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Options for Decoupling Economic Growth from Water use and Water Pollution

A Report of the Water Working Group of the International Resource Panel

image of Options for Decoupling Economic Growth from Water use and Water Pollution

As the World population approaches nine billion, nearly half of all people could suffer water stress by 2030 as a result of accelerating urbanization, new consumption habits and climate change. This report provides option for a viable and sustainable alternative; one that swaps economic growth fuelled by escalating water use and environmental degradation for a more durable model of social, economic and environmental resilience. If the world continues on its current course, by 2030, annual demand for water in North America and Sub-Saharan Africa could increase by 42 and 283 per cent respectively, compared to 2005 levels. That is why the ambitious 2030 Agenda for Sustainable Development seeks to decouple economic growth from water consumption and pollution by integrating water related issues across each of the 17 goals and making a specific commitment that “ensures availability and sustainable management of water and sanitation for all.”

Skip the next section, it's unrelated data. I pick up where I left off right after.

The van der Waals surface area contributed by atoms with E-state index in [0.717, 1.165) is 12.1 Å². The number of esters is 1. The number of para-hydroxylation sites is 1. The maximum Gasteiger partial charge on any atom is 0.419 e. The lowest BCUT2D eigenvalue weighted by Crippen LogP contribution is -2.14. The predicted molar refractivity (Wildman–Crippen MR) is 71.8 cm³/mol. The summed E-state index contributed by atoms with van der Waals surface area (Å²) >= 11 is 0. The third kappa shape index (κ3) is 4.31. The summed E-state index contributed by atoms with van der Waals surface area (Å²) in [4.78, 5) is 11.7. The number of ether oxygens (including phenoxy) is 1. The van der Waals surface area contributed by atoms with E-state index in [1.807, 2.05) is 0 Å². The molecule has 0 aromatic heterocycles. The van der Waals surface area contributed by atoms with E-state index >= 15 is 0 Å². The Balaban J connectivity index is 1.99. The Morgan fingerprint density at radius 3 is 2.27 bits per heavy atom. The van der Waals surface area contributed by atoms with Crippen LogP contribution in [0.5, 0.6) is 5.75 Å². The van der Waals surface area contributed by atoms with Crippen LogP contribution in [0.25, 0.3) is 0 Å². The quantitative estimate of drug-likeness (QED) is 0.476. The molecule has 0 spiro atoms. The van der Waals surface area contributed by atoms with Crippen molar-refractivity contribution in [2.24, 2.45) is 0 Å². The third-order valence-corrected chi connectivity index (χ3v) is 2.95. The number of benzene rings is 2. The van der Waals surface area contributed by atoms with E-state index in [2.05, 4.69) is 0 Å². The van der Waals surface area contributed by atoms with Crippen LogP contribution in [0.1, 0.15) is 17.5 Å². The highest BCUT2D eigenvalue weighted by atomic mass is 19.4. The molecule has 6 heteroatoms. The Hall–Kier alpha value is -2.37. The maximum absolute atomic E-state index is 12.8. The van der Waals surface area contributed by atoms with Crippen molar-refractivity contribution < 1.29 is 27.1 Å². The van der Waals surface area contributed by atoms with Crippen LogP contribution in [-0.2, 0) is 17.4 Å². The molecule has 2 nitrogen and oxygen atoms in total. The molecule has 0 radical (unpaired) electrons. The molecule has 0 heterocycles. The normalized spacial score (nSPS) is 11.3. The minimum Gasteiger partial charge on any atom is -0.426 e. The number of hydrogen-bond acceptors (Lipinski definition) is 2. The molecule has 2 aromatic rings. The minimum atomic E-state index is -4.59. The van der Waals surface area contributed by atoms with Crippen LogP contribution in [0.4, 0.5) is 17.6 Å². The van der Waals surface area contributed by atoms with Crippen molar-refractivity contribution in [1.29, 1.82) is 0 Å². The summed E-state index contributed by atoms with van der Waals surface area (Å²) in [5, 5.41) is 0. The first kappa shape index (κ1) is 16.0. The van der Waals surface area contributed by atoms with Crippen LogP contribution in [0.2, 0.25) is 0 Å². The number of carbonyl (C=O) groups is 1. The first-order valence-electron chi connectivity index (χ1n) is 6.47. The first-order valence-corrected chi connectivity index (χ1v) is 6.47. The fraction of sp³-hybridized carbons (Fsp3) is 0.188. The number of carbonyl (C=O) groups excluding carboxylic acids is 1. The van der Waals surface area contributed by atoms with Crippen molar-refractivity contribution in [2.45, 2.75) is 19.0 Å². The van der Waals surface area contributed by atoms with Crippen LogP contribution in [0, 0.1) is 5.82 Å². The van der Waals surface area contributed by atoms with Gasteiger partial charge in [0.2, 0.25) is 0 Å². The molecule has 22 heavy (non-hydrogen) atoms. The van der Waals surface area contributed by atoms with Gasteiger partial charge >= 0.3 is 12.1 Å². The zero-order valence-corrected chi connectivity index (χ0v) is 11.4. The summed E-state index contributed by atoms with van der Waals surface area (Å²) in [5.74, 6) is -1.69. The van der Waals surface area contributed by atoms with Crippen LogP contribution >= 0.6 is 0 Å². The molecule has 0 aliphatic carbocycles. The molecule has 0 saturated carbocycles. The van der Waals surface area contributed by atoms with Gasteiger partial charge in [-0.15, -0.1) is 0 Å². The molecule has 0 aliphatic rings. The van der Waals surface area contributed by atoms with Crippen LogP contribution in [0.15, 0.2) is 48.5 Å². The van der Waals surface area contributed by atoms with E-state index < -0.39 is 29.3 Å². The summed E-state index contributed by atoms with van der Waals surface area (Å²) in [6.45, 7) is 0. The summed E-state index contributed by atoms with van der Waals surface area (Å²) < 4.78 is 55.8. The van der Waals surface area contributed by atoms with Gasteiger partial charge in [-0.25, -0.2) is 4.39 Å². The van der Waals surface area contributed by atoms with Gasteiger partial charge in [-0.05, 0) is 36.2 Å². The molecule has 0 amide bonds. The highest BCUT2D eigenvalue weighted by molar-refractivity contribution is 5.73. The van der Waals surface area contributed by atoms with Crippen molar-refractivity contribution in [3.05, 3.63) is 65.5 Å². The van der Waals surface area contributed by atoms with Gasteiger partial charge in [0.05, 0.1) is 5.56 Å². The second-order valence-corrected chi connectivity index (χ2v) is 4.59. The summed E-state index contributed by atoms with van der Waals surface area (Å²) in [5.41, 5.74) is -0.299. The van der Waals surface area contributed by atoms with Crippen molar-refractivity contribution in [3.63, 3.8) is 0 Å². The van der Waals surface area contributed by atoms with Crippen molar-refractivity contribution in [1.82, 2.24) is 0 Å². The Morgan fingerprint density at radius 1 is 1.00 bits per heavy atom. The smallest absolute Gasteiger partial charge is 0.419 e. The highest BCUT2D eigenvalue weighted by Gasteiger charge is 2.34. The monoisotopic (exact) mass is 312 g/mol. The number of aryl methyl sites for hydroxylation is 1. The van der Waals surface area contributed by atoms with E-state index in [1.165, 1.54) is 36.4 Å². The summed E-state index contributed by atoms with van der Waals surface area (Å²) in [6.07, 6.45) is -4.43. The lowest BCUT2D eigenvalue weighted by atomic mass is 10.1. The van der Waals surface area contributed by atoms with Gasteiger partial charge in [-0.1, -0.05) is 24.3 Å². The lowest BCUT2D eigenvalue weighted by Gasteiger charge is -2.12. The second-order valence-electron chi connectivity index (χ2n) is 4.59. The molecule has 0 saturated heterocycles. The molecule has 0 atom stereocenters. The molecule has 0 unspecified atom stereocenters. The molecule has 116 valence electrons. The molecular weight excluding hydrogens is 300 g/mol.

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Preface

Growing demand for water from households, industry, agriculture, and to maintain the health of our environmental services poses rapidly growing challenges for the rational management of this resource. Uncertainty regarding the future availability of water and universal access to it is increasing on all continents. Water (availability/scarcity/ management) is one of the top global risks according to the 2015 World Economic Forum Global Risk Report. By 2030, the world could face a 40% shortfall in water supply if no changes are made in how water is managed. The total demand for agricultural products in 2030 is expected to grow by around 60% to meet the demands arising from growing populations and higher incomes.

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